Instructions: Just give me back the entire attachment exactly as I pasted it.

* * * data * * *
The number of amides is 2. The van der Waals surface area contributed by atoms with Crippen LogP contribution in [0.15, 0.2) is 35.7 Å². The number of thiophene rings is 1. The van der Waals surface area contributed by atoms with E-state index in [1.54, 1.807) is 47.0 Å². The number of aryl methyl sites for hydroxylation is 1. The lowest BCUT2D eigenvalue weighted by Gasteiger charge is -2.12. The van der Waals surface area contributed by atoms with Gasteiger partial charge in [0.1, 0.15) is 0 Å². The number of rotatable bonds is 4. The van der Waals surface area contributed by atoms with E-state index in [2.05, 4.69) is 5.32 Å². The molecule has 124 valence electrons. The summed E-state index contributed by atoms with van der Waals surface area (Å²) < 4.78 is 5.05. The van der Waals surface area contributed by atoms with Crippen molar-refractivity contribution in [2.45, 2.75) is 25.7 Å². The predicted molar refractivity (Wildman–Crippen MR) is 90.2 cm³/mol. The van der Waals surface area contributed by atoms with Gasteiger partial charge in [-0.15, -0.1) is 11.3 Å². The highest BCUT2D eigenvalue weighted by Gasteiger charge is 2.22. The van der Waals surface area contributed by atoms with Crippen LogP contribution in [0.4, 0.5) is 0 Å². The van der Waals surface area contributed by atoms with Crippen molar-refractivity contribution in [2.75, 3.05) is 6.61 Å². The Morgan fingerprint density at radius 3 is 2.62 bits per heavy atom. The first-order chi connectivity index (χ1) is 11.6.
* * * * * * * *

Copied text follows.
The number of amides is 2. The van der Waals surface area contributed by atoms with Crippen LogP contribution in [0.15, 0.2) is 35.7 Å². The number of thiophene rings is 1. The van der Waals surface area contributed by atoms with E-state index in [1.54, 1.807) is 47.0 Å². The number of aryl methyl sites for hydroxylation is 1. The lowest BCUT2D eigenvalue weighted by Gasteiger charge is -2.12. The van der Waals surface area contributed by atoms with Gasteiger partial charge in [0.1, 0.15) is 0 Å². The number of rotatable bonds is 4. The van der Waals surface area contributed by atoms with E-state index in [2.05, 4.69) is 5.32 Å². The molecule has 124 valence electrons. The summed E-state index contributed by atoms with van der Waals surface area (Å²) < 4.78 is 5.05. The van der Waals surface area contributed by atoms with Crippen molar-refractivity contribution in [2.45, 2.75) is 25.7 Å². The predicted molar refractivity (Wildman–Crippen MR) is 90.2 cm³/mol. The van der Waals surface area contributed by atoms with Gasteiger partial charge in [-0.15, -0.1) is 11.3 Å². The highest BCUT2D eigenvalue weighted by Gasteiger charge is 2.22. The van der Waals surface area contributed by atoms with Crippen LogP contribution in [0.4, 0.5) is 0 Å². The van der Waals surface area contributed by atoms with Crippen molar-refractivity contribution in [2.75, 3.05) is 6.61 Å². The Morgan fingerprint density at radius 3 is 2.62 bits per heavy atom. The first-order chi connectivity index (χ1) is 11.6.